I Can’t Think of a Better Way to Say Thanks Than with Poached Figs #PFB2010

I can’t think of a better way to say thank you than with Lambrusco-Poached Figs and Vanilla Bean Ice Cream. Thanks to you this little old blog is moving ahead to Round Two of the Project Food Blog challenge!

I know, I know! I should be in the kitchen working on something for the Second Challenge, but I am so darn grateful to all of you, that just felt I needed to interrupt my regular programming and do this! Besides I am just so darn hungry and my Cucina Italiana arrived today in the mail with a version of these figs literally screaming from the page to be made. Screaming figs are not a force to be ignored, so I am just going to have to wait a bit longer before I start the Second Challenge.

And let me tell you this great news and that magazine came at just the right time. These are the very last of the figs from the tree in my neighborhood that I like to “poach” my figs from. There will be no more until next year.

But please don’t lecture me about “poaching”, as you know I prefer to call it urban foraging. Besides the folks blessed with that fig tree just let the dadgum birds eat all the figs anyway.

In my opinion that’s the real crime here. So please accept my “poached” poached figs as they were intended– as a great big smack on the lips for supporting Sup!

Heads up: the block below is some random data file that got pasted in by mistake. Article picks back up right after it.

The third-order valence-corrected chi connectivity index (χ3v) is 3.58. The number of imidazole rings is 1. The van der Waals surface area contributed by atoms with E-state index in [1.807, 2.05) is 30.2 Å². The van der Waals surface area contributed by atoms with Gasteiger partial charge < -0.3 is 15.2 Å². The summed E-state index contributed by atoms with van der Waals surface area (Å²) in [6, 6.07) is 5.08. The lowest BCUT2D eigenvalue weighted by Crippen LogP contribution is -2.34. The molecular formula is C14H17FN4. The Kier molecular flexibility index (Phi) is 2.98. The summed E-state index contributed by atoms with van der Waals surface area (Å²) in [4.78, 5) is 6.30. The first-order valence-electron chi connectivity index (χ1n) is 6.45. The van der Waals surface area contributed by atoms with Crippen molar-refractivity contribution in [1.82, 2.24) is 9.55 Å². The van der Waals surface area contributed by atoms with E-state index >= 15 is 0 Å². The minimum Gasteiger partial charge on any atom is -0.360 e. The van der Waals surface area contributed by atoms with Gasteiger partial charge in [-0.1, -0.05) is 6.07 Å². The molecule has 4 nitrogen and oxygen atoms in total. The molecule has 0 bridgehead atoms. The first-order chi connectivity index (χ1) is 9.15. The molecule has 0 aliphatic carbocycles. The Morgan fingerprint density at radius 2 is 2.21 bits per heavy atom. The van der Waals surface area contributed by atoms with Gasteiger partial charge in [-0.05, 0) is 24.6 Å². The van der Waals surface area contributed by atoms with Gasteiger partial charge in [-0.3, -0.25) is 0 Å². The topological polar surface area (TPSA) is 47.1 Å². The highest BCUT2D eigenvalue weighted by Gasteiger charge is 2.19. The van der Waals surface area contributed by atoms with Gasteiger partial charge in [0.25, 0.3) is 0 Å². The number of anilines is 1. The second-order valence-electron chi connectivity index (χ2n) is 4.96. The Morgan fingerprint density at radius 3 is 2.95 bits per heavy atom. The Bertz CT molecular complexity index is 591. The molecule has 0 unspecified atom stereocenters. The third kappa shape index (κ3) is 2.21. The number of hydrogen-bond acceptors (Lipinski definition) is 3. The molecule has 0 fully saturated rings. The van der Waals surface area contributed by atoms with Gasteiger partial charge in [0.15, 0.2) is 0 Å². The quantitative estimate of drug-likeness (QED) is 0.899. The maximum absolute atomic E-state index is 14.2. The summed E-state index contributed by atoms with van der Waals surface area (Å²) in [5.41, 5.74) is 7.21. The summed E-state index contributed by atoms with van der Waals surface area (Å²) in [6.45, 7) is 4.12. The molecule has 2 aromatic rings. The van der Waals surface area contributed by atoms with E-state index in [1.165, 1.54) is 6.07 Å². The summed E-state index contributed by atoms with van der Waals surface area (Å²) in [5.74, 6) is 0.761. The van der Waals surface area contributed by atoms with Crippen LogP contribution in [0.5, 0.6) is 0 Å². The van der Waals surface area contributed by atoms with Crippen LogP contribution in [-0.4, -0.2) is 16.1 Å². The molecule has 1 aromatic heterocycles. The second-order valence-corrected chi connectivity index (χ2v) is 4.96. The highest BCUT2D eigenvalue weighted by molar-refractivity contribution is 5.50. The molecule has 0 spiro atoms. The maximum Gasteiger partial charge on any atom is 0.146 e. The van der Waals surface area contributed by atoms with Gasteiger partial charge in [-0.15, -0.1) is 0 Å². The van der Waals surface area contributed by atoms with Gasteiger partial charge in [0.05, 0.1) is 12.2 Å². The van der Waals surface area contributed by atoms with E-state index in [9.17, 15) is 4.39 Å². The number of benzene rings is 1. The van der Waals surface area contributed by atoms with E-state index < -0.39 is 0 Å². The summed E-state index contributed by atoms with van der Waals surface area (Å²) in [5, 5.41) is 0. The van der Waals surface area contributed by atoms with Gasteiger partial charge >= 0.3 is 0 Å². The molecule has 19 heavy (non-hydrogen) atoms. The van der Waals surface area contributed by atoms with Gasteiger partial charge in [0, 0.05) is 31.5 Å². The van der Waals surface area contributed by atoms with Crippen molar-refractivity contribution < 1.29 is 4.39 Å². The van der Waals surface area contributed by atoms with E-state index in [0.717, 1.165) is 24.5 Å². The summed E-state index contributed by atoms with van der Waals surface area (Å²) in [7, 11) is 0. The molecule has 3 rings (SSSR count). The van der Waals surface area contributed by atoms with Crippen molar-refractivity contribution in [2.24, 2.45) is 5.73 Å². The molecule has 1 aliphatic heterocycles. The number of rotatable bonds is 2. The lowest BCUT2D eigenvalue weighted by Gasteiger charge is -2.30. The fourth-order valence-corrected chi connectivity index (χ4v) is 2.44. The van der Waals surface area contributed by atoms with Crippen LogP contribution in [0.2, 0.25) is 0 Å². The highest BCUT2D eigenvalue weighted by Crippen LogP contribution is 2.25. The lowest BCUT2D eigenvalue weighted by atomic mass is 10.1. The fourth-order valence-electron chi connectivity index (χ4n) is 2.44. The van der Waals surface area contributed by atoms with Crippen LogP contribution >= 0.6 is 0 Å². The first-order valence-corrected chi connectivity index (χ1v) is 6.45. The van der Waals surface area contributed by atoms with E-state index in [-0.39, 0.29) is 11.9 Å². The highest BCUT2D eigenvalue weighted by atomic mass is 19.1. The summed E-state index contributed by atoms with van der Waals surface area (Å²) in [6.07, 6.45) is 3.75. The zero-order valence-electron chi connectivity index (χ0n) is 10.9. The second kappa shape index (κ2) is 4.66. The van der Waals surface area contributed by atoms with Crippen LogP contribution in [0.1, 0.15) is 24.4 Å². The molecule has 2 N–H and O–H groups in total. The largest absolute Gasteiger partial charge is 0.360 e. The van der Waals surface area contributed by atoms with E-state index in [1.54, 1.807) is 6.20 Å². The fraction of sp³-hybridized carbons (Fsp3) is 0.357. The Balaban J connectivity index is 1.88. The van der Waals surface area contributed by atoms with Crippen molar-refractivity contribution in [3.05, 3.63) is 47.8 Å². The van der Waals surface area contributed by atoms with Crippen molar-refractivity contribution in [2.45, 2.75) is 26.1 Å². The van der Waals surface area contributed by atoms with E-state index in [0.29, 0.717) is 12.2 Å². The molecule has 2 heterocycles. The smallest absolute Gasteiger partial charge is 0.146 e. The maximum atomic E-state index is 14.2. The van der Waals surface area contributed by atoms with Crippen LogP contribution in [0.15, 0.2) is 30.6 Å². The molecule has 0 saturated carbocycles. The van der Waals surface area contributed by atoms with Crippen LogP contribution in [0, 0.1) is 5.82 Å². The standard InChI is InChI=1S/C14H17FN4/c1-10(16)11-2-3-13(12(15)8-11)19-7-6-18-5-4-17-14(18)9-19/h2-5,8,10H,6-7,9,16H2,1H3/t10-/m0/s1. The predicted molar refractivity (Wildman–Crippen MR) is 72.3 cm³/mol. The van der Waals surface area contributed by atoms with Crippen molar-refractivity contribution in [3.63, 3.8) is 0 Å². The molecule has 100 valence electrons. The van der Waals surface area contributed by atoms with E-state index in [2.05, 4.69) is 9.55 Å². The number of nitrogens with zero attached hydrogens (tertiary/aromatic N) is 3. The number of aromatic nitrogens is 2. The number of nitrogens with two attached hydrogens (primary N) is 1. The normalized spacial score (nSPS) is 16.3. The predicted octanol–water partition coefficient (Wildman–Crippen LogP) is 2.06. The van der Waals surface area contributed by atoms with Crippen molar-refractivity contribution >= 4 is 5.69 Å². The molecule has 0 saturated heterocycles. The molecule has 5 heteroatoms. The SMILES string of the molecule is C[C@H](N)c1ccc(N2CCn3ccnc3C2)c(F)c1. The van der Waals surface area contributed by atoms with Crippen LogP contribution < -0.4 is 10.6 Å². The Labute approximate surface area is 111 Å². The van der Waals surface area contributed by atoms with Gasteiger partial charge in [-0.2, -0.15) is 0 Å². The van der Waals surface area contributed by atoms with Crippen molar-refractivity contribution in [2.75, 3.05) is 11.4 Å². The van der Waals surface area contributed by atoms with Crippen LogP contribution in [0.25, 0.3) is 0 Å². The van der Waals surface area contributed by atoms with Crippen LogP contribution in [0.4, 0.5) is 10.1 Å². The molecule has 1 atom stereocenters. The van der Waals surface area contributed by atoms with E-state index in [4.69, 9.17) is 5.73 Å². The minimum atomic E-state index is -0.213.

poached figsLambrusco-Poached Figs with Vanilla Bean Ice Cream

serves 6 CLICK here for a printable recipe


  • 1 long strip of orange zest
  • 1 1⁄2 semi-sweet Lambrusco wine
  • 1 c sugar
  • 2 cinnamon sticks
  • 3 whole star anise
  • 12 ripe figs
  • vanilla ice cream, as needed

Combine the zest, wine, sugar, cinnamon, and star anise in a small sauce pan. Bring the mixture to a boil and then turn the heat off and let the ingredients steep for a couple of hours, or up to overnight.

Trim the figs and cut them in half lengthwise. lay them in as close to a single layer, cut side down in the bottom of a large saute pan. Strain the Lambrusco mixture over the figs. Don’t worry if it does not cover them completely. Discard the solids.

Bring the mixture to a simmer and cook, undisturbed until the figs are softened somewhat, about 4 minutes. Using a spoon carefully flip each fig over, basting it with the liquid; cook and additional 2 or 3 minutes.

Transfer the figs to six low-sided serving bowls. Strain the seeds from the remaining liquid and then return it to the pan and simmer until it is reduced to a syrupy consistency. About 10 minutes.

Place a scoop of ice cream in each bowl and add the thickened sauce while it is still hot. The ice cream will melt making for a luscious end of summer dessert.

This is my entry into Grow Your Own #45 hosted by GirliChef.